nor an inscription. Yet the monument on the tomb indicates the name of the
composer [Thucydides]. But it is clear that return was granted to the exiles,
as Philochorus attests, as does Demetrius in the book about the Archons. (33)
I myself believe Zopyrus is being silly when he says that he met his end in
23 Praxiphanes, a native of Mytilene, studied at the Lyceum under Aristotle’s successor Theophrastus
in 322 B.C., then opened his own school, where Epicurus is said to have been his pupil.
24 Or “recorded.” The verb is historein. The opinion does not seem to have been held by Zopyrus himself
(see below, 33), unless Marcellinus means to refer here only to the opinion that Thucydides died a
violent death.
25 That he died abroad (in Thrace, in Scapte Hyle), and that his remains were then brought to Attica, is
asserted by Plutarch, Life of Cimon, 4.
Marcellinus’ Life of Thucydides 1 9
Thrace, even if Cratippus holds him to have spoken truly.26 But what Timaeus
and others say—that he was buried in Italy—is exceedingly ridiculous. (34)
It is said that he had this form: the face thoughtful, the head with hair grown
short, and the rest a manner naturally suited to the composer. [He is said]
to have died with his life brought toward its fiftieth year, with the planned
composition not brought to its completion.
(35) Thucydides was the zealous emulator of Homer in artistic
arrangement,27 of Pindar in the grand [lit. ‘great-natured’] and lofty character,
but a man designedly obscure in speech, lest it be accessible to all, and lest it
should appear cheap, if easily understood by everyone. He wished rather to
meet the test of the exceedingly wise, and to be marveled at by them. For whoever
is commended by the best and obtains a reputation by their decision, is
inscribed thereafter and the honor he acquires runs no risk of being wiped out
by another judgment. (36) He zealously imitated a few, as Antyllus28 says: the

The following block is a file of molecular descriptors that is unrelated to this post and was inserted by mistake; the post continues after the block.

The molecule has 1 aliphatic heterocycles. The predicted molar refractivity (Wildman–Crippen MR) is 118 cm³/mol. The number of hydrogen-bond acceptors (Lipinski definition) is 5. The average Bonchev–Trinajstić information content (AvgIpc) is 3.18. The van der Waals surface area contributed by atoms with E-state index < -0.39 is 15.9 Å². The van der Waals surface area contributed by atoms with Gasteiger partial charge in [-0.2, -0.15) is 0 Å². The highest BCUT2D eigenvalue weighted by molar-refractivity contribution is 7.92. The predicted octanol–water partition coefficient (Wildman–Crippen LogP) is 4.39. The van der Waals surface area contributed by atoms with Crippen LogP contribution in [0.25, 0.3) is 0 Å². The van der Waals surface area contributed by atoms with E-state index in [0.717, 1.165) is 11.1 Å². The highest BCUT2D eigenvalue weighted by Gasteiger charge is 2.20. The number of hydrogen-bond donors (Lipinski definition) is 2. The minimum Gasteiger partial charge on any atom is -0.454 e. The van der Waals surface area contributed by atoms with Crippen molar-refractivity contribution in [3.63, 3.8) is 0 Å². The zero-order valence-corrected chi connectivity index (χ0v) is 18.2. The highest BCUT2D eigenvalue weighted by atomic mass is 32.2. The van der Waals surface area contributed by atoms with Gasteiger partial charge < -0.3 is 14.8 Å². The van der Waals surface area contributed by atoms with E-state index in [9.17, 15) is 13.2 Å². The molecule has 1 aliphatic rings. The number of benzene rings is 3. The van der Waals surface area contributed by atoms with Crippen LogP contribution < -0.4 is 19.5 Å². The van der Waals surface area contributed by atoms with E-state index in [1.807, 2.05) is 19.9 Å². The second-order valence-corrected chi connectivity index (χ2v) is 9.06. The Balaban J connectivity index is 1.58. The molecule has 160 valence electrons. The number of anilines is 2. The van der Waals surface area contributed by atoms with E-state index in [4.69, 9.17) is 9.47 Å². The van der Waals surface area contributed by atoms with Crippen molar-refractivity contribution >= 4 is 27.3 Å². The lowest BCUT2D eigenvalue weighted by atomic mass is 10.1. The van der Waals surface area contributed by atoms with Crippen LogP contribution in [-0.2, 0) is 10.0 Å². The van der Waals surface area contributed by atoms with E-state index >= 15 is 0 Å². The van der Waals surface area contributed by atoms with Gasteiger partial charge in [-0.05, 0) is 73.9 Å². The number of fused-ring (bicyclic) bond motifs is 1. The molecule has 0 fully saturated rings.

even balancing and antithesis of words of Gorgias of Leontini, which was well
regarded at that time by the Greeks, and Prodicus of Ceos indeed he imitated,
in the precise selection of words.29 (37) Most of all, as I said before, he zealously
imitated Homer, both in choice of words and in precise combination of them,
and in strength of explanation, and in beauty and swiftness. (38) But while the
composers and historians who came before him brought forward the composition
as if soulless and furnished only a bare narrative in everything, nor
inserted direct speeches, nor made demagoric speeches—though Herodotus
made the attempt, but was not quite able (for he made speeches expressed in
few words, more as personification than demagoric speech)—this composer
[i.e., Thucydides] alone both discovered demagoric speeches and made them
perfect and according to chief points and divisions, and arranged as a demagoric
speech, which is the form of a perfect speech.
(39) Since there are however three characters of speaking—
high, simple, and middle—omitting the others, he zealously emulated the
26 Cratippus was, according to Dionysius of Halicarnassus (De Thucydidis charactere, ch. xvi), a
contemporary of Thucydides. Plutarch also mentions him (De gloria Atheniensium, ch. 1) between
Thucydides and Xenophon, in a list of Athenian historians that is apparently chronological.
27 Oikonomia. A distinction developed among teachers of rhetoric between taxis, or natural order, and
oikonomia, which we might also translate as “household management” or—with a view to its usage by
the rhetors—as “interior design.”
28 Antyllus is otherwise unknown. A discussion of him can be found in Piccirilli 1985, 96–97.
29 See Dionysius of Halicarnassus, On Thucydides 25. An extract of a work known as “The Funeral
Oration of Gorgias” (fr. DK 82 B6) is given in a late scholium from a work of Dionysius of Halicarnassus,
in which one sees the antithetical style to which Marcellinus here refers.
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high, since it was suitable to his own nature and befitting the magnitude of
so great a war.30 For of those things of which the deeds are great, it is befitting